Has the future reach of solar energy been underestimated? New research shows it may be so.
Previous studies have estimated the share of solar energy by the year 2050 would be between 5 and 17 percent, according to a University of Wisconsin-Madison news release. However, a recent study from the Mercator Research Institute on Global Commons and Climate Change showed the percentage of solar energy worldwide will be three times higher than originally projected. More specifically, the share by 2050 will likely be between 30 and 50 percent.
While conducting the study, a team of researchers, including associate professor Greg Nemet of the La Follette School at UW-Madison, realized long-term energy planning simulations tended not to include solar energy.
"We started thinking that seems strange because if you look around the world, if you look on the ground, there's a lot of solar energy going in, so we went back to the forecast, we looked back over 15 years and looked at what people predicted, what happened to solar energy five years out, and it was consistently under-counting how much solar there actually was," Nemet said.
As for why solar's potential was underestimated, there are a number of reasons, but Nemet said the biggest driver is that solar is getting cheaper and faster than originally expected.
While technology is making solar increasingly more efficient and cost-effective, there are still challenges associated with the power source.
Solar energy is different in two ways from the way power plants have operated for the last 100 or so years, Nemet said. One is that it's distributed — made up of several small power plants — and second, it's not dispatchable. Essentially, people can't just turn on solar electricity at the drop of a hat because energy is produced when the sun shines, and that is based on things like seasonality and daily variation.
The energy grid, Nemet said, will need to change to accommodate that. One way to do so is to increase storage in the grid. Another way is to have a more price-responsive grid, meaning energy consumers have control over their energy expenditures by altering electricity use in response to wholesale electricity prices. Nemet said these two changes could make a huge difference.
"There's ways ... technology themselves are evolving and improving that will help us accommodate some of the challenges of a pretty different type of power source," Nemet noted.
On top of that, regulations would need to change too.
"For the most part, we are, have a regulation of electricity in the U.S. that was designed in the 1930s, usually updated in the 1990s in some places, but that needs to be modernized as well, as do utility business models," Nemet said. "Cheap solar keeps forcing us to reassess our assumptions."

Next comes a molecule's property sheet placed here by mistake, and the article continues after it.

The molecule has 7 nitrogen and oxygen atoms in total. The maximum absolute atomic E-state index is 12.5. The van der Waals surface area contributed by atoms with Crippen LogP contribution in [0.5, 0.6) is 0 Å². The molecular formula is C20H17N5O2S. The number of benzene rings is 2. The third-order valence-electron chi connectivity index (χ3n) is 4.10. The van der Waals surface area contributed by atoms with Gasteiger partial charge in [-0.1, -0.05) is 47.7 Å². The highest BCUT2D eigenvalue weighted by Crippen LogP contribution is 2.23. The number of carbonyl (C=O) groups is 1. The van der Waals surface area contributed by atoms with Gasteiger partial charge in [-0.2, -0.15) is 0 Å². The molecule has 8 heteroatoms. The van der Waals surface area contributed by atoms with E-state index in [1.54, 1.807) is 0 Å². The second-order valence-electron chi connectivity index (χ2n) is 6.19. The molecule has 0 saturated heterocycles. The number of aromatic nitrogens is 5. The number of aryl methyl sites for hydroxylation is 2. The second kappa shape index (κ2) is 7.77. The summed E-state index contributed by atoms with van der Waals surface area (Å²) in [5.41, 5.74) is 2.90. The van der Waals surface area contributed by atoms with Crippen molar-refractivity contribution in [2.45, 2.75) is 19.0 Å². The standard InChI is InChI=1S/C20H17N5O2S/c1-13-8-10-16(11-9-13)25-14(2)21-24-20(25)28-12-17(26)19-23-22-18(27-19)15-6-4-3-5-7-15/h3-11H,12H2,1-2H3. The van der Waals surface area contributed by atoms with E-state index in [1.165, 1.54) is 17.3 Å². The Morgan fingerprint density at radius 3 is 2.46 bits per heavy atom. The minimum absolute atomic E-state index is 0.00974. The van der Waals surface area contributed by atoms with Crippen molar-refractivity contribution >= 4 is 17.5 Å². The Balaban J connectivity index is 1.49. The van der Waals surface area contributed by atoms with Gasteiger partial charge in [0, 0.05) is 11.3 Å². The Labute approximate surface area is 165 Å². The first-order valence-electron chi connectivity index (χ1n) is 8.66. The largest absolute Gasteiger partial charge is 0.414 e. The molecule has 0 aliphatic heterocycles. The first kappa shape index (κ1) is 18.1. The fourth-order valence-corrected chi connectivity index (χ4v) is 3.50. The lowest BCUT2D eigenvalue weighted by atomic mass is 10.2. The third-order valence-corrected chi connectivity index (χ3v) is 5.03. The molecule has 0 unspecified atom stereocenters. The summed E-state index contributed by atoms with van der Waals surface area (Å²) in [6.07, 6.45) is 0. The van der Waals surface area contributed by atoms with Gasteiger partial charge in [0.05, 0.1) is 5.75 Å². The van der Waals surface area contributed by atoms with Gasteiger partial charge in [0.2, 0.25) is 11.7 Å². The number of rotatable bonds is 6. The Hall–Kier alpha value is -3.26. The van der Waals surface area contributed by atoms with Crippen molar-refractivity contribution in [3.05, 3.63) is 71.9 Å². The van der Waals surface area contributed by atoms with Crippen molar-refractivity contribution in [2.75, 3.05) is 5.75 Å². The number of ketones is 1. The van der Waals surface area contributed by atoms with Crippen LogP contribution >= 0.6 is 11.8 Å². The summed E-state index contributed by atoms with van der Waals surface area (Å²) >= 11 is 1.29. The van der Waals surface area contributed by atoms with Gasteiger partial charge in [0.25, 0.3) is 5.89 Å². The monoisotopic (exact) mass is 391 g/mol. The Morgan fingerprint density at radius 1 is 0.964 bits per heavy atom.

Both of those points — the grid and regulations — were also addressed by lead author Felix Creutizig of the Mercator Research Institute on Global Commons and Climate Change, who said that policymakers in industrial countries will need to "modernize electricity market regulations and promote technologies for new storage methods," according to a university statement.
Nemet said his main takeaway for policymakers is that cheap solar exists, and that presents a huge opportunity.
"It's a gift, you might say," Nemet said. " ... It's a gift that we shouldn't squander, and I think it's really up to us how we use this technology of cheap, clean energy that we can make reliable with a flexible grid and use it for lots of different activities that will improve people's lives; so how we use it is going to make a big difference and how we deal with financing of it, new utility business models, regulation of it and building infrastructure to accommodate it, that's all things that we need to do to take advantage of this opportunity."
Even in Wisconsin — which is not necessarily the sunniest place compared to other locales — solar shouldn't be ruled out. Yes, more electricity is produced off a solar panel in a sunny place, and the cheapest solar is happening in places such as the southwestern United States, Mexico, Chile and the Middle East, Nemet said. However, he added, the place where the most solar materials were being installed, until recently, was Germany.
"That's no sunnier than Wisconsin," Nemet said. "The biggest market for solar now, not the biggest producer of solar panels, the biggest consumer of solar panels is now China. That's also a place that doesn't have anything on us in terms of the amount of sunlight. We're getting to the point where solar is cheap enough where even in a place like this, we can have cost-effective solar."
In Wisconsin, you can see solar energy installations in Madison and Point Beach, among other locations.